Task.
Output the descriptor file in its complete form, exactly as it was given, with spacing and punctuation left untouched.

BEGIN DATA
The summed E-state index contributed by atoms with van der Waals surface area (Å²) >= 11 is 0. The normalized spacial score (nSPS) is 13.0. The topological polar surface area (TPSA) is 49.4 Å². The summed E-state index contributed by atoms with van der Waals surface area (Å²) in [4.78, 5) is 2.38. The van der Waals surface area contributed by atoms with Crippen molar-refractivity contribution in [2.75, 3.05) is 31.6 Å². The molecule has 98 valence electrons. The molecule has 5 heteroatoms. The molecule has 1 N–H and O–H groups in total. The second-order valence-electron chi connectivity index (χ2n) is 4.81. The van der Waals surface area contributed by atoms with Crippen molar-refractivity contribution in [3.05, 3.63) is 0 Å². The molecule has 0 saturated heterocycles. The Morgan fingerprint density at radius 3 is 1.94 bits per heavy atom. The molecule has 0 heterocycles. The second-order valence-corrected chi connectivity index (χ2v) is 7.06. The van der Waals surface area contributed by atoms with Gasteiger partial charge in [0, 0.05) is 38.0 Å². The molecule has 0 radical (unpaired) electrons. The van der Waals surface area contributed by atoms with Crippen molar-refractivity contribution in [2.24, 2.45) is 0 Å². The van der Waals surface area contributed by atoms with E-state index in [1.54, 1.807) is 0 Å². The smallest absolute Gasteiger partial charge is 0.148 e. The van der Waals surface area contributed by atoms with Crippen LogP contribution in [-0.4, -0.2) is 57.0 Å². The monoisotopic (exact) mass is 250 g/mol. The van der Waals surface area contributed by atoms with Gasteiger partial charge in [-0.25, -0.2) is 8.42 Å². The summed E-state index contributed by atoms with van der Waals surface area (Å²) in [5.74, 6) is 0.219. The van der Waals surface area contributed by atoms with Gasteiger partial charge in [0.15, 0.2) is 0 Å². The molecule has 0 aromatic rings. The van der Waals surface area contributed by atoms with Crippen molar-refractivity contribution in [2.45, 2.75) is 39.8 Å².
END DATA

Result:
The summed E-state index contributed by atoms with van der Waals surface area (Å²) >= 11 is 0. The normalized spacial score (nSPS) is 13.0. The topological polar surface area (TPSA) is 49.4 Å². The summed E-state index contributed by atoms with van der Waals surface area (Å²) in [4.78, 5) is 2.38. The van der Waals surface area contributed by atoms with Crippen molar-refractivity contribution in [2.75, 3.05) is 31.6 Å². The molecule has 98 valence electrons. The molecule has 5 heteroatoms. The molecule has 1 N–H and O–H groups in total. The second-order valence-electron chi connectivity index (χ2n) is 4.81. The van der Waals surface area contributed by atoms with Crippen molar-refractivity contribution in [3.05, 3.63) is 0 Å². The molecule has 0 saturated heterocycles. The Morgan fingerprint density at radius 3 is 1.94 bits per heavy atom. The molecule has 0 heterocycles. The second-order valence-corrected chi connectivity index (χ2v) is 7.06. The van der Waals surface area contributed by atoms with Gasteiger partial charge in [0, 0.05) is 38.0 Å². The molecule has 0 radical (unpaired) electrons. The van der Waals surface area contributed by atoms with Crippen molar-refractivity contribution in [2.24, 2.45) is 0 Å². The van der Waals surface area contributed by atoms with E-state index in [1.54, 1.807) is 0 Å². The smallest absolute Gasteiger partial charge is 0.148 e. The van der Waals surface area contributed by atoms with Crippen LogP contribution in [-0.4, -0.2) is 57.0 Å². The monoisotopic (exact) mass is 250 g/mol. The van der Waals surface area contributed by atoms with Gasteiger partial charge in [-0.25, -0.2) is 8.42 Å². The summed E-state index contributed by atoms with van der Waals surface area (Å²) in [5.74, 6) is 0.219. The van der Waals surface area contributed by atoms with Gasteiger partial charge in [0.15, 0.2) is 0 Å². The molecule has 0 aromatic rings. The van der Waals surface area contributed by atoms with Crippen molar-refractivity contribution in [2.45, 2.75) is 39.8 Å².